- 2013-01-29 19:32:25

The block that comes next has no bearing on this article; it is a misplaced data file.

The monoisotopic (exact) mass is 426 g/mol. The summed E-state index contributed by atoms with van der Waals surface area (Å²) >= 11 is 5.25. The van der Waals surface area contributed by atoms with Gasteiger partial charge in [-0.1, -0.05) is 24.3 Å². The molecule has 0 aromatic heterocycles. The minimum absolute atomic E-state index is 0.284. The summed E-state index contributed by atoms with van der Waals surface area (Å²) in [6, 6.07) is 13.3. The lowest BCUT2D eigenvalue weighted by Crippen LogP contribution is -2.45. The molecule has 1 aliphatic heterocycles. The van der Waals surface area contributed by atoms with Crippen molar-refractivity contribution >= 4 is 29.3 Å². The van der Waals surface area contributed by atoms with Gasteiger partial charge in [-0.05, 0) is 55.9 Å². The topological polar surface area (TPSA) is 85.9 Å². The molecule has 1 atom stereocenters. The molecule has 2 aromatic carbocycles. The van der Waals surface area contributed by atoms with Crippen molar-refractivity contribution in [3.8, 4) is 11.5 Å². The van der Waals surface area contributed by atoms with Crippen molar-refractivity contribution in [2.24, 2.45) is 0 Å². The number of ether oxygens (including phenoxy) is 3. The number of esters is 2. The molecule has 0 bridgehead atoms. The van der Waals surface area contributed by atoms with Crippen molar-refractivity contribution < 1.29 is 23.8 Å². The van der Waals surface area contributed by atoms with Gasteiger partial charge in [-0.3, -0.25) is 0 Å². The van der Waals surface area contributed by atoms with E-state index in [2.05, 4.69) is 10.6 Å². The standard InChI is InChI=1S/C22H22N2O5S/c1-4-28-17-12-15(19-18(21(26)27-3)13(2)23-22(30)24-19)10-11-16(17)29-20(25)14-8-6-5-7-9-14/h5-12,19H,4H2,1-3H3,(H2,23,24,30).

Failure is not a prerequisite for success. A Harvard Business School study found already-successful entrepreneurs are far more likely to succeed again (the success rate for their future companies is 34 percent). But entrepreneurs whose companies failed the first time had almost the same follow-on success rate as people starting a company for the first time: just 23 percent. People who failed before have the same amount of success as people who have never tried at all.* Success is the experience that actually counts. ==========You have the most information when you're doing something, not before you've done it. ==========Ramping up doesn't have to be your goal. And we're not talking just about the number of employees you have either. It's also true for expenses, rent, IT infrastructure, furniture, etc. These things don't just happen to you. You decide whether or not to take them on. And if you do take them on, you'll be taking on new headaches, too. ==========Workaholics aren't heroes. They don't save the day, they just use it up. The real hero is already home because she figured out a faster way to get things done. ==========So let's replace the fancy-sounding word with something a bit more down-to-earth. Instead of entrepreneurs, let's just call them starters. Anyone who creates a new business is a starter. You don't need an MBA, a certificate, a fancy suit, a briefcase, or an above-average tolerance for risk. You just need an idea, a touch of confidence, and a push to get started. ==========Besides, the perfect time never arrives. You're always too young or old or busy or broke or something else. If you constantly fret about timing things perfectly, they'll never happen. ==========A strong stand is how you attract superfans. They point to you and defend you. And they spread the word further, wider, and more passionately than any advertising could. ==========There's a world of difference between truly standing for something and having a mission statement that says you stand for something. You know, those "providing the best service" signs that are created just to be posted on a wall. The ones that sound phony and disconnected from reality. ==========Limited resources force you to make do with what you've got. There's no room for waste. And that forces you to be creative. ==========You're better off with a kick-ass half than a half-assed whole. ==========Sharpie marker, ==========When we start designing something, we sketch out ideas with a big, thick Sharpie marker, instead of a ballpoint pen. Why? Pen points are too fine. They're too high-resolution. They encourage you to worry about things that you shouldn't worry about yet, like perfecting the shading or whether to use a dotted or dashed line. You end up focusing on things that should still be out of focus. ==========Whenever you can, swap "Let's think about it" for "Let's decide on it." Commit to making decisions. Don't wait for the perfect solution. Decide and move forward. ==========The problem comes when you postpone decisions in the hope that a perfect answer will come to you later. It won't. You're as likely to make a great call today as you are tomorrow. ==========you need to explain something, try getting real with it. Instead of describing what something looks like, draw it. Instead of explaining what something sounds like, hum it. Do everything you can to remove layers of abstraction. ==========Problems can usually be solved with simple, mundane solutions. That means there's no glamorous work. You don't get to show off your amazing skills. You just build something that gets the job done and then move on. This approach may not earn you oohs and aahs, but it lets you get on with it. ==========The way you build momentum is by getting something done and then moving on to the next thing. No one likes to be stuck on an endless project with no finish line in sight. ==========Rework (Jason Fried; David Heinemeier Hansson)- Your Highlight Location 757-758 | Added on Friday, July 27, 2012 11:22:33 PMSmall victories let you celebrate and release good news. And you want a steady stream of good news. When there's something new to announce every two weeks, you energize your team and give your customers something to be excited about. ==========Rework (Jason Fried; David Heinemeier Hansson)- Your Highlight Location 807-809 | Added on Friday, July 27, 2012 11:38:23 PMKeep breaking your time frames down into smaller chunks. Instead of one twelve-week project, structure it as twelve one-week projects. Instead of guesstimating at tasks that take thirty hours or more, break them down into more realistic six-to-ten-hour chunks. Then go one step at a time. ==========If you think a competitor sucks, say so. When you do that, you'll find that others who agree with you will rally to your side. Being the anti-______ is a great way to differentiate yourself and attract followers. ==========If you're planning to build "the iPod killer" or "the next Pokemon," you're already dead. ==========People are surprisingly understanding when you take the time to explain your point of view. You may even win them over to your way of thinking. If not, recommend a competitor if you think there's a better solution out there. It's better to have people be happy using someone else's product than disgruntled using yours. ==========Smart companies make the opposite: something that's at-home good. When you get the product home, you're actually more impressed with it than you were at the store. You live with it and grow to like it more and more. And you tell your friends, too. ==========No one's going to buy his cookbook, open a restaurant next door, and put him out of business. It just doesn't work like that. Yet this is what many in the business world think will happen if their competitors learn how they do things. Get over it. ==========Don't be afraid to show your flaws. Imperfections are real and people respond to real. It's why we like real flowers that wilt, not perfect plastic ones that never change. ==========You need an environment where everyone feels safe enough to be honest when things get tough. You need to know how far you can push someone. You need to know what people really mean when they say something. ==========There's surprisingly little difference between a candidate with six months of experience and one with six years. The real difference comes from the individual's dedication, personality, and intelligence. ==========Getting back to people quickly is probably the most important thing you can do when it comes to customer service. It's amazing how much that can defuse a bad situation and turn it into a good one. ==========What do you gain if you ban employees from, say, visiting a social-networking site or watching YouTube while at work? You gain nothing. That time doesn't magically convert to work. They'll just find some other diversion. ==========don't set a whole day to study . give some things to do after work will make yourself more efficient ==========When people have something to do at home, they get down to business. They get their work done at the office because they have somewhere else to be. They find ways to be more efficient because they have to. They need to pick up the kids or get to choir practice. So they use their time wisely. ==========If you're inspired on a Friday, swear off the weekend and dive into the project. When you're high on inspiration, you can get two weeks of work done in twenty-four hours. Inspiration is a time machine in that way.